Long before Harvey Weinstein, Samantha Geimer was at the centre of one of Hollywood’s longest lasting sexual assault stories as the then-13-year-old rape victim of Roman Polanski.
In the wake of Uma Thurman’s scathing Instagram post about Harvey Weinstein in which she details her horrific on-set crash while filming “Kill Bill” for Tarantino, a 2003 interview with the “Pulp Fiction” director has resurfaced. In it, he says what Polanski did to Geimer “wasn’t rape.” Since the radio interview resurfaced, Tarantino has since apologized for his statements. Now, Geimer is addressing the director’s apology, revealing she has spoken to him this week over his comments.
“I don’t care what anyone says, I’m not upset, this and worse has been happening to me for years,” she tells IndieWire. “And mostly, I am aware that my rape is being used to attack him [Tarantino] and I really don’t like that.”
Geimer says she was surprised Tarantino reached out to her.
“I thought that was nice. What if I was really mad? He called to face it personally,” she says, adding she believes the director feels “bad” about his 2003 comments. “I think he realizes that the things he said to be shocking involve an actual person — me — and he wasn’t thinking about that at the time. He felt bad about it,” she says.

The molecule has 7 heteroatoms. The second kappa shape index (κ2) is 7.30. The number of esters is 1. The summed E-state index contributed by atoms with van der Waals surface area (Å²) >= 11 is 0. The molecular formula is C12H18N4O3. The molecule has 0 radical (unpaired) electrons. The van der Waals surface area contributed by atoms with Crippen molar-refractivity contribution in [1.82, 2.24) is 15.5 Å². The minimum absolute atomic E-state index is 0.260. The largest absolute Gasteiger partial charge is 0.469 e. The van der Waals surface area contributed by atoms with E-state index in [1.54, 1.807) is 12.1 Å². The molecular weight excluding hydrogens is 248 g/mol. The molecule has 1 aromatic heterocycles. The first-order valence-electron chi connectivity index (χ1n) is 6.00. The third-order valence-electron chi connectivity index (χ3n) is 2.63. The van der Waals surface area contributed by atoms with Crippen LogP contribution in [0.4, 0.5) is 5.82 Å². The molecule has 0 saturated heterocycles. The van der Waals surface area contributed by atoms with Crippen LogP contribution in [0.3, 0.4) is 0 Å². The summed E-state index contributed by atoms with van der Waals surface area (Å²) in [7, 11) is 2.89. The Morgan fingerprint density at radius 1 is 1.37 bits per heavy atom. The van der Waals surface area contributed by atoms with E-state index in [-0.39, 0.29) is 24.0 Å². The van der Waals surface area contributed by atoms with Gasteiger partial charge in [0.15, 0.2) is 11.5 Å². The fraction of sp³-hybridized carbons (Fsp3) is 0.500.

She has accepted Tarantino’s apology on the matter, calling the director “sincere.”
“He is sincere in his apology and I told him I felt my rape was being used to attack him by people who don’t care about what happened to me, and I do take offence to that,” she explains. “I think apologies go a long way to help the person who was wronged and the person that is apologizing. I often say I don’t need them, but in truth, they always have a positive impact. He is under a lot more scrutiny than I am. If not for Roman and Quentin’s fame, nobody would be talking to me about any of this, so their words, actions and even apologies will always be glorified and criticized. Fame magnifies everything.”
“Talking to Quentin, I know he just wasn’t thinking and I didn’t take it personally the way he was talking on Howard Stern. But then once I saw it in writing the next day, I realized, it did make me feel better. So, apologies — I think you should take them, even if you don’t want them,” she says.
Geimer tells IndieWire she has also received an apology from Polanski. She says she always “assumed” he felt “sorry” for his actions, but his apology had a profound effect on the people in her life.
“My whole life, I assumed, of course he’s sorry. I didn’t feel like I needed that. But then when he sent that apology, I could tell it made a big difference to my mom, and my husband, some of my friends, and my kids,” Geimer. “It gave my mom some kind of relief. It was really meaningful to the other people around me who care about me, which then made it really meaningful to me.”